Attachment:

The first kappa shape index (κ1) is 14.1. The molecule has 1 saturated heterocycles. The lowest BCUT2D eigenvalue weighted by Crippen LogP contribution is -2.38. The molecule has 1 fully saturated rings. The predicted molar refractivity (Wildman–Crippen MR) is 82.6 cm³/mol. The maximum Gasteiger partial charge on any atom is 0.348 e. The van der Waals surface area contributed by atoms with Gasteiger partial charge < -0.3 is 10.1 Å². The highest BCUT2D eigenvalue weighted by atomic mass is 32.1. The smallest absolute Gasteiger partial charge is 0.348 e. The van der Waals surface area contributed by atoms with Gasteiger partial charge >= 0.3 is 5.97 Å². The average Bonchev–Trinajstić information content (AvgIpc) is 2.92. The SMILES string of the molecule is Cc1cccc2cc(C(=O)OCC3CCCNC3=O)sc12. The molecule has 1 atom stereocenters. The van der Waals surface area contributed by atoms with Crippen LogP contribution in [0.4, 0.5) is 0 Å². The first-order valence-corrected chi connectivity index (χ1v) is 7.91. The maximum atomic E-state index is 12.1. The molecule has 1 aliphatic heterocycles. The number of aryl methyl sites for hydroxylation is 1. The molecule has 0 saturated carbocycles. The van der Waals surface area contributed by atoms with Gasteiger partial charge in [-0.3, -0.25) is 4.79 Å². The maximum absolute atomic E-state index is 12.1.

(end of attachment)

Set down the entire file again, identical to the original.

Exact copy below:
The first kappa shape index (κ1) is 14.1. The molecule has 1 saturated heterocycles. The lowest BCUT2D eigenvalue weighted by Crippen LogP contribution is -2.38. The molecule has 1 fully saturated rings. The predicted molar refractivity (Wildman–Crippen MR) is 82.6 cm³/mol. The maximum Gasteiger partial charge on any atom is 0.348 e. The van der Waals surface area contributed by atoms with Gasteiger partial charge < -0.3 is 10.1 Å². The highest BCUT2D eigenvalue weighted by atomic mass is 32.1. The smallest absolute Gasteiger partial charge is 0.348 e. The van der Waals surface area contributed by atoms with Gasteiger partial charge >= 0.3 is 5.97 Å². The average Bonchev–Trinajstić information content (AvgIpc) is 2.92. The SMILES string of the molecule is Cc1cccc2cc(C(=O)OCC3CCCNC3=O)sc12. The molecule has 1 atom stereocenters. The van der Waals surface area contributed by atoms with Crippen LogP contribution in [0.4, 0.5) is 0 Å². The first-order valence-corrected chi connectivity index (χ1v) is 7.91. The maximum atomic E-state index is 12.1. The molecule has 1 aliphatic heterocycles. The number of aryl methyl sites for hydroxylation is 1. The molecule has 0 saturated carbocycles. The van der Waals surface area contributed by atoms with Gasteiger partial charge in [-0.3, -0.25) is 4.79 Å². The maximum absolute atomic E-state index is 12.1.